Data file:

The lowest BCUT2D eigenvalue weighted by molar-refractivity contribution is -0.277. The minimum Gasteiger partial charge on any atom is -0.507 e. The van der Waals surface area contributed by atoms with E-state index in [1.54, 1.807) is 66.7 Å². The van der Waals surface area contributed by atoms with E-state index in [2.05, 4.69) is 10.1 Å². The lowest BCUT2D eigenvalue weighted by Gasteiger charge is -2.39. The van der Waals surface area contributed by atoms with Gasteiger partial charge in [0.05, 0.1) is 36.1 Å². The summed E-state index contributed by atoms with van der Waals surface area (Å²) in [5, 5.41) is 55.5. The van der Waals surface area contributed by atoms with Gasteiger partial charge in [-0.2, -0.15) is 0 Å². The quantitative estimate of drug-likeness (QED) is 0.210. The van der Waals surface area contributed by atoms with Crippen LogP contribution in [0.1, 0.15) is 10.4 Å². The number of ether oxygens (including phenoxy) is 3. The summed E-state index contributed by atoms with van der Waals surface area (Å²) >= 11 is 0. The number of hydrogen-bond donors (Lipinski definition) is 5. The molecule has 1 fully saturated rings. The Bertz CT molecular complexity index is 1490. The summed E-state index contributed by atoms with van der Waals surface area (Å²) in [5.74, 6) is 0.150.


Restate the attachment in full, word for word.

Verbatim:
The lowest BCUT2D eigenvalue weighted by molar-refractivity contribution is -0.277. The minimum Gasteiger partial charge on any atom is -0.507 e. The van der Waals surface area contributed by atoms with E-state index in [1.54, 1.807) is 66.7 Å². The van der Waals surface area contributed by atoms with E-state index in [2.05, 4.69) is 10.1 Å². The lowest BCUT2D eigenvalue weighted by Gasteiger charge is -2.39. The van der Waals surface area contributed by atoms with Gasteiger partial charge in [0.05, 0.1) is 36.1 Å². The summed E-state index contributed by atoms with van der Waals surface area (Å²) in [5, 5.41) is 55.5. The van der Waals surface area contributed by atoms with Gasteiger partial charge in [-0.2, -0.15) is 0 Å². The quantitative estimate of drug-likeness (QED) is 0.210. The van der Waals surface area contributed by atoms with Crippen LogP contribution in [0.1, 0.15) is 10.4 Å². The number of ether oxygens (including phenoxy) is 3. The summed E-state index contributed by atoms with van der Waals surface area (Å²) >= 11 is 0. The number of hydrogen-bond donors (Lipinski definition) is 5. The molecule has 1 fully saturated rings. The Bertz CT molecular complexity index is 1490. The summed E-state index contributed by atoms with van der Waals surface area (Å²) in [5.74, 6) is 0.150.